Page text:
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SeaWorld saves, then frees birds

Orlando Sentinel

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August 20, 2007

They had to amputate No. 215's wing from just above the elbow.

By the time the grounded sandhill crane was found in St. Cloud -- likely the victim of a car collision -- and brought to SeaWorld Orlando last month, an infected bony lump covered its broken humerus. Veterinarians determined little could be done to save the wing.

It has been a busy year for wounded birds, cranes in particular. As of Thursday, the attraction had accepted 242 injured or orphaned native birds of various species so far this year, paving the way for a record year. It has taken in 40 cranes in 2007 -- compared with the previous three years, which saw between 26 and 41 cranes for the entire year.

"We're seeing an awful lot of fractured wings and legs," senior veterinarian Scott Gearhart said before examining the crane's wound. He gently ran his fingers over the pinkish knob of bone, where downy bits of grayish-brown feathers had started to grow.

The crane with the amputated wing was SeaWorld's 37th crane for the year. Three others arrived after him but died from their injuries. Cars are the most common cause of crane injuries, followed by golf balls, discarded fishing line and an occasional gun shot.

"We're moving into their areas, and as their populations grow, their space becomes smaller," said Julie Ensor, assistant curator of SeaWorld's Aviculture Department. "And they become so acclimated to people that they're not scared of people."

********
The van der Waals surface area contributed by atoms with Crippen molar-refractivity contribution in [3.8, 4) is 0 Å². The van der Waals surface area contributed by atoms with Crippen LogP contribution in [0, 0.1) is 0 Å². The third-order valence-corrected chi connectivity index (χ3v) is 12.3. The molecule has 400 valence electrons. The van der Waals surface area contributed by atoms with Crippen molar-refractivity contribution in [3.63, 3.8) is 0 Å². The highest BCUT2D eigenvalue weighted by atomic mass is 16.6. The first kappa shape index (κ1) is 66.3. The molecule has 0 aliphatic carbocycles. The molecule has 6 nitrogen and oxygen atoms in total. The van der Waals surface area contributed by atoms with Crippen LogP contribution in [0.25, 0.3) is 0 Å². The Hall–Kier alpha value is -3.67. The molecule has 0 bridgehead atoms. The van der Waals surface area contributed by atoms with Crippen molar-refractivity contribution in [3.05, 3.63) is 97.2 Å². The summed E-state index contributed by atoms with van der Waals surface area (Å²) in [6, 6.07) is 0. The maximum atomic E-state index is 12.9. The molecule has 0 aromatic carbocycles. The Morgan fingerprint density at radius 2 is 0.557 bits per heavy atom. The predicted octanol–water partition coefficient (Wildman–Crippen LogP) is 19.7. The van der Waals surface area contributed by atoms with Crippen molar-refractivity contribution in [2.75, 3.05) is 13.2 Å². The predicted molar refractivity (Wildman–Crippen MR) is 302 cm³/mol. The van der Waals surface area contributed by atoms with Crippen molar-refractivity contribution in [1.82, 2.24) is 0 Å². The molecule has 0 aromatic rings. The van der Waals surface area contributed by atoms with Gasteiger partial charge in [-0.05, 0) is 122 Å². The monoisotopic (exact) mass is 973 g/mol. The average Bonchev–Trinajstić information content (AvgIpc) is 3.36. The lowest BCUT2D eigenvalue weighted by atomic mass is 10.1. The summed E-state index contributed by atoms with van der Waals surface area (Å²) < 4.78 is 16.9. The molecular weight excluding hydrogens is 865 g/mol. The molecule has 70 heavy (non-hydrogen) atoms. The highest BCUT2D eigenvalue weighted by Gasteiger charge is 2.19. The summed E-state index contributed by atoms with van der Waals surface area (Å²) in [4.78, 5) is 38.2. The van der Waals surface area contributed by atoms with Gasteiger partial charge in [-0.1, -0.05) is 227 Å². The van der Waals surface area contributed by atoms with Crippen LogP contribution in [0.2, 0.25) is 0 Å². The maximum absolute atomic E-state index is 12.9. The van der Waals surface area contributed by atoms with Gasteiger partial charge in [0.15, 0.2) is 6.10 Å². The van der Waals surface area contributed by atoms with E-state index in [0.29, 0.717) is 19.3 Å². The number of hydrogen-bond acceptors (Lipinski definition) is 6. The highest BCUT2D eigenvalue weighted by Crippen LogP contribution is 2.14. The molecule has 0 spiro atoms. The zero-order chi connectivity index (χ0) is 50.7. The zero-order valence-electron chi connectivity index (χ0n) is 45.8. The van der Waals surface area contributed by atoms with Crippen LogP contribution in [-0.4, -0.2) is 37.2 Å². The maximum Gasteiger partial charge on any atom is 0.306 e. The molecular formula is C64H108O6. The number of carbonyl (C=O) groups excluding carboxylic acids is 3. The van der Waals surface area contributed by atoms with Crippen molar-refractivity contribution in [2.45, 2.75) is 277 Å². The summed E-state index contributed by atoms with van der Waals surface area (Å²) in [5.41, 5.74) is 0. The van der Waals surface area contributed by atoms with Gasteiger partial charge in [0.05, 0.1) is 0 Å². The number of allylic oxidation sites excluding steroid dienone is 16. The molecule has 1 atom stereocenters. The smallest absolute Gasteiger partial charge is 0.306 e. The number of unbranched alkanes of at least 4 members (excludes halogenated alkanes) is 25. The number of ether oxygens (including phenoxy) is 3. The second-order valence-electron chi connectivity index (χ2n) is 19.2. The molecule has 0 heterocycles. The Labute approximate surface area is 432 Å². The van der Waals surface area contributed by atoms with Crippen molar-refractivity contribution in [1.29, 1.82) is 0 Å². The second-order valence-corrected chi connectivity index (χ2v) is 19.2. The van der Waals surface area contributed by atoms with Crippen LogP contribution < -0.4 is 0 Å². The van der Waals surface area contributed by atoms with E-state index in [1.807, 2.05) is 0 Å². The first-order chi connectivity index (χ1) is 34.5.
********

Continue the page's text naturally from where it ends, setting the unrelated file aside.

Cranes are not the only wildlife losing their fear of humans to their peril. A black bear died Wednesday after it was stunned twice with Tasers by Orlando police. The bear was roaming around the Tivoli Woods neighborhood looking for food, which wildlife officials suspected someone had encouraged by intentionally feeding it.

SeaWorld accepts all Florida native birds in need of care as part of its permit with the U.S. Fish and Wildlife Service. It specializes in wading birds and ducks. Most won't stay long. If after treatment, they are not fit to be released, they live out their days in a zoo or aquarium. Occasionally the animals are incorporated into SeaWorld's exhibits or appointed wildlife ambassadors, as were Olive the crested caracara and Mattie the bald eagle.

Mattie came to SeaWorld in 2003 from the Audubon Center for Birds of Prey in Maitland. She fell out of her Leesburg nest when she was only a couple of weeks old and broke both her wings. Now the SeaWorld animal trainers are teaching her to fly, but her injuries were so severe that she would have trouble surviving on her own.

Olive, who arrived in 2006, was left in Audubon's night-deposit box. She had been isolated from other birds for so long that she can never be released.

"She thinks she's a human being," animal trainer Christopher Kosik told a group of children and adults that stopped to look at the squawking brown bird. So now, "she's here to represent her species."

Someday soon, No. 215 will find its new home and get a proper name. SeaWorld officials don't name the birds in rehab "because they're not our pets," Senior Aviculturalist T.J. Dray said.

"We're purely here to rehab them, get their health back up and send them out."

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